Alternatives to Tax-Exempt Advance Refunding Bonds

Butler Snow LLP

Butler Snow LLP

As described in “Tax-Exempt Advance Refunding Bonds: History and Legislative Updates” by Caitlyn Smith Burchfield, the Tax Cuts and Jobs Act of 2017 bans the issuance of tax-exempt advance refunding bonds after December 31, 2017.  An advance refunding bond issue is one where the proceeds of the issuance are used to redeem outstanding bonds on a date that is more than 90 days after the issuance of the advance refunding bonds. Current refundings (where the refunded bonds are redeemed within 90 days of issuance of refunding bonds) are still allowed.

Since the advance refunding ban took effect, bond issuers and their public finance professionals have, out of necessity, considered and used various alternatives to tax-exempt refundings:

a. Taxable Bonds. Issuing taxable advance refunding bonds has been the most common alternative to tax-exempt advance refundings.  If the motivation for the refunding is interest rate savings or if state or local law requires an interest rate savings, a taxable advance refunding will be an alternative if taxable rates are less than the rate on the refunded bonds. The current low interest rate environment has permitted issuers to enjoy interest rate savings even with a taxable advance refunding.  Of course, if the motivation for the refunding is to eliminate covenants or other document provisions which are troublesome, the interest rate is of less importance.

b. Forward Delivery Bonds. Tax-exempt refunding bonds may be sold by an issuer to an underwriter pursuant to a bond purchase agreement with a longer than normal delivery date.  Closing on the refunding occurs within 90 days of the redemption date for the refunded bonds.  For example, if the bonds to be refunded are callable on December 1, 2021, the issuer might sell refunding bonds to an underwriter in June 2021 for a closing in September 2021. However,  intervening events (tax law changes, changes in state law, litigation, a rating change) pose risks since they may prevent a closing on the refunding.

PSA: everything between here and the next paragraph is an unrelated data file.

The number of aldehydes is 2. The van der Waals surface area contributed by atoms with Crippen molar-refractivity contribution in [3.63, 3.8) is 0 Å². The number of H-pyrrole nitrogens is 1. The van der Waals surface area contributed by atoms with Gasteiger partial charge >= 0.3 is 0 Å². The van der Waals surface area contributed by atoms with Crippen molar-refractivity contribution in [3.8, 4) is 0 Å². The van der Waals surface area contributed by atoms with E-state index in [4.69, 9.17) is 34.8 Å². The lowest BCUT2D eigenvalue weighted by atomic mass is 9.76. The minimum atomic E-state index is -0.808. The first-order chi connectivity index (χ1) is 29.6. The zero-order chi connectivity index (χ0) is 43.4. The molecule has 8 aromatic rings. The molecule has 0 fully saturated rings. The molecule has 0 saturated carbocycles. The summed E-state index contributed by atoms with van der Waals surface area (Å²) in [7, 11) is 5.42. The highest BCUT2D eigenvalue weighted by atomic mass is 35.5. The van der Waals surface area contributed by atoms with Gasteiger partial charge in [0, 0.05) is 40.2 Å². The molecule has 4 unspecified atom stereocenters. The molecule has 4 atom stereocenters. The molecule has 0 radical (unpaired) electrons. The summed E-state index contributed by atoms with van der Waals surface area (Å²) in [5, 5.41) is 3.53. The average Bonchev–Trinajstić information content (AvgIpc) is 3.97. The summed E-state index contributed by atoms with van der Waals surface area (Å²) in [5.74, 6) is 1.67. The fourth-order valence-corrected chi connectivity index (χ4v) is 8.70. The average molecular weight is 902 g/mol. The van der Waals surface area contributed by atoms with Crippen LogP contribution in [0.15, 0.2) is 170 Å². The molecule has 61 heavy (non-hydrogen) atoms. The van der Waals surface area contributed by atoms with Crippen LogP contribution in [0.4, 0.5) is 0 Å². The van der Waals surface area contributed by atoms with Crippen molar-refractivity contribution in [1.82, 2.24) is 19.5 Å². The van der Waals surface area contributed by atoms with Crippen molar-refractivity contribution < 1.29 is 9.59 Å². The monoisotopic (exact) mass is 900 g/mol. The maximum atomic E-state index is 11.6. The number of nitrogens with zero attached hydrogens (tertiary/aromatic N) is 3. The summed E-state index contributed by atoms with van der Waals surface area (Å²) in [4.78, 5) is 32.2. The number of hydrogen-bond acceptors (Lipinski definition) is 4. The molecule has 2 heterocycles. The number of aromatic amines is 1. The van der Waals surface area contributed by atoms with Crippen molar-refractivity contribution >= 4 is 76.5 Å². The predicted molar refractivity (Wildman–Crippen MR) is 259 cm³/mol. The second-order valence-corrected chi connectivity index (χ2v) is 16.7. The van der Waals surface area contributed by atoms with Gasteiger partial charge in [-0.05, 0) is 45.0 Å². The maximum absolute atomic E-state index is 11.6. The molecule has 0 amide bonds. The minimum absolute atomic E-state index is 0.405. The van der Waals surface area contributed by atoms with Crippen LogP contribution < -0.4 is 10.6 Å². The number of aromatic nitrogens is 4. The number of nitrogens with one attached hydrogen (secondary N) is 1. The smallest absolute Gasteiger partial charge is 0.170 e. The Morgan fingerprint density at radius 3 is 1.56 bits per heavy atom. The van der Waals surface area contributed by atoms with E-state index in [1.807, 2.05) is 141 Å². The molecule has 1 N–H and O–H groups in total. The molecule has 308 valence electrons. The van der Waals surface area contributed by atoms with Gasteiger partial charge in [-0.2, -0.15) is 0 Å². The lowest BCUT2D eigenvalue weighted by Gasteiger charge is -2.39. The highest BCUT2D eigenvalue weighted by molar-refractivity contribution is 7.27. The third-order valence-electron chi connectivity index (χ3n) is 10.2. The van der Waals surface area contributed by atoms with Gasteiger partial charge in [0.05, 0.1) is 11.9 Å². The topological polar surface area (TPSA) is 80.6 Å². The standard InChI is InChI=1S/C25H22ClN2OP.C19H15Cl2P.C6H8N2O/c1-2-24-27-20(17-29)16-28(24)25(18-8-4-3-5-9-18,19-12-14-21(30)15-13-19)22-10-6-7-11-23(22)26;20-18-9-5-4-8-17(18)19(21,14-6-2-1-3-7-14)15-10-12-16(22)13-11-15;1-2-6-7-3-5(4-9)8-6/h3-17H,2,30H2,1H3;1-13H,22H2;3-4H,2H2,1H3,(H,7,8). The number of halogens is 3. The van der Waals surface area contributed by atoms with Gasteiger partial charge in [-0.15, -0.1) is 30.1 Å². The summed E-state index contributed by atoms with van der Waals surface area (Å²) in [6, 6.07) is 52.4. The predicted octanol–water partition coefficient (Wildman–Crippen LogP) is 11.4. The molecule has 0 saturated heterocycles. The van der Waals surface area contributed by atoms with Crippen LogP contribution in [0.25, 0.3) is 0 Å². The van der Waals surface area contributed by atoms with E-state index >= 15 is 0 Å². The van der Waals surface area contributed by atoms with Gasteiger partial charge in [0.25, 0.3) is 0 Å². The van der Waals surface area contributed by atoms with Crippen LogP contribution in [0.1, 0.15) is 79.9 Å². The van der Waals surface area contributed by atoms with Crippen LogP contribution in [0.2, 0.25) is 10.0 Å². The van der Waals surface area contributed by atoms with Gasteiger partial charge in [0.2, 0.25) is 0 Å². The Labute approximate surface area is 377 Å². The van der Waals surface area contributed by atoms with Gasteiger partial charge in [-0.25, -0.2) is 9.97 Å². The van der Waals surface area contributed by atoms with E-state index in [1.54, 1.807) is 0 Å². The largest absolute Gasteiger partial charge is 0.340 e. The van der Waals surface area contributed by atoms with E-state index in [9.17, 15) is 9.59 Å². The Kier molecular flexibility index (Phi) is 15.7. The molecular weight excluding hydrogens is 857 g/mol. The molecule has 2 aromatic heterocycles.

c. Cinderella Bonds. A topic of interest among public finance professionals has been the concept of “Cinderella Bonds.”  A “Cinderella bond” is initially issued on a taxable basis convertible to tax-exempt status upon the occurrence of some specified event.  In the case of a refunding, the conversion can occur within 90 days of the redemption date of the refunded bonds.  Conversion occurs only upon delivery of a bond opinion that the interest on the bonds is now tax-exempt.  Intervening tax law changes may prevent conversion.  In our experience, the Cinderella bond structure has been most useful in a private placement with a bank.

d. Negotiation with Existing Bondholders. Where bonds are held by a limited number of investors or if it is a bank loan, it may be possible to negotiate a change in interest rate or the waiver of call protection.

e. Tender Offer. Even if bonds are widely held, an issuer can make a tender offer to the bondholders to purchase a predetermined amount of outstanding bonds at a specified price and during a set period of time. For example, an issuer might retain a broker-dealer to purchase up to $10,000,000 of its bonds at a price in the range of 96 to 98 percent of face value.

f. Forward-Starting Swaps.  An issuer may use a derivative known as a forward-starting swap to effectively lock-in interest rates at the time current refunding bonds would be issued.

i. If an issuer uses a forward-starting cash-settled swap and if rates rise between the date the swap is entered into and the date the refunding bonds are issued, the swap counterparty will make a payment to the issuer. If rates decrease, the issuer will make a payment to the swap counterparty.

ii. If an issuer issues variable rate bonds on the start date of the swap, it will have entered into a synthetic fixed rate refunding.

g. Cash Optimization. An issuer which has been accumulating cash reserves for capital projects could use that cash to defease outstanding bonds and then issue new bonds for capital purposes.

An issuer evaluating any of alternatives to tax-exempt advance refundings will confront federal tax issues, securities law questions, and state law requirements. 

DISCLAIMER: Because of the generality of this update, the information provided herein may not be applicable in all situations and should not be acted upon without specific legal advice based on particular situations.

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